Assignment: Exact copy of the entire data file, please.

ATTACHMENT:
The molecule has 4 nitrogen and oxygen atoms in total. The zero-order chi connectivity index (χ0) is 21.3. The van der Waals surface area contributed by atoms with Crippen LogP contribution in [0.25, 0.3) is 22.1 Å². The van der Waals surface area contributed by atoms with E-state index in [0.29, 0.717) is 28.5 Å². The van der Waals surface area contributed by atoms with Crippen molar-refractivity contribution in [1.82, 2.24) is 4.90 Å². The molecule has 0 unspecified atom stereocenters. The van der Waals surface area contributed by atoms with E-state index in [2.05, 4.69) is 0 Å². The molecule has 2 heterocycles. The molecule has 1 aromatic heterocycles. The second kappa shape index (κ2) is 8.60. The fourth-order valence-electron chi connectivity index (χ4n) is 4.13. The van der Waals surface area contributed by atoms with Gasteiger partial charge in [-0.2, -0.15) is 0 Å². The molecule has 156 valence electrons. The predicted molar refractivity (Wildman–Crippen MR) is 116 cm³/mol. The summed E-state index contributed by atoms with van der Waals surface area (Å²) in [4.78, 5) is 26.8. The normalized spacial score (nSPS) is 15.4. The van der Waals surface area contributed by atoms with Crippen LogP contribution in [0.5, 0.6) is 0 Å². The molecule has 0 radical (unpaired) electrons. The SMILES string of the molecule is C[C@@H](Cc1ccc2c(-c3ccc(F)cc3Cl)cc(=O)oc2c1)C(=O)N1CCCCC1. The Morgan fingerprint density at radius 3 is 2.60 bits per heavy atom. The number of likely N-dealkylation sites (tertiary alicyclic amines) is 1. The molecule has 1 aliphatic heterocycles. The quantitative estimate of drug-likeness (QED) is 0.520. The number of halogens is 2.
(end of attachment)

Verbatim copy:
The molecule has 4 nitrogen and oxygen atoms in total. The zero-order chi connectivity index (χ0) is 21.3. The van der Waals surface area contributed by atoms with Crippen LogP contribution in [0.25, 0.3) is 22.1 Å². The van der Waals surface area contributed by atoms with E-state index in [0.29, 0.717) is 28.5 Å². The van der Waals surface area contributed by atoms with Crippen molar-refractivity contribution in [1.82, 2.24) is 4.90 Å². The molecule has 0 unspecified atom stereocenters. The van der Waals surface area contributed by atoms with E-state index in [2.05, 4.69) is 0 Å². The molecule has 2 heterocycles. The molecule has 1 aromatic heterocycles. The second kappa shape index (κ2) is 8.60. The fourth-order valence-electron chi connectivity index (χ4n) is 4.13. The van der Waals surface area contributed by atoms with Gasteiger partial charge in [-0.2, -0.15) is 0 Å². The molecule has 156 valence electrons. The predicted molar refractivity (Wildman–Crippen MR) is 116 cm³/mol. The summed E-state index contributed by atoms with van der Waals surface area (Å²) in [4.78, 5) is 26.8. The normalized spacial score (nSPS) is 15.4. The van der Waals surface area contributed by atoms with Crippen LogP contribution in [0.5, 0.6) is 0 Å². The molecule has 0 radical (unpaired) electrons. The SMILES string of the molecule is C[C@@H](Cc1ccc2c(-c3ccc(F)cc3Cl)cc(=O)oc2c1)C(=O)N1CCCCC1. The Morgan fingerprint density at radius 3 is 2.60 bits per heavy atom. The number of likely N-dealkylation sites (tertiary alicyclic amines) is 1. The molecule has 1 aliphatic heterocycles. The quantitative estimate of drug-likeness (QED) is 0.520. The number of halogens is 2.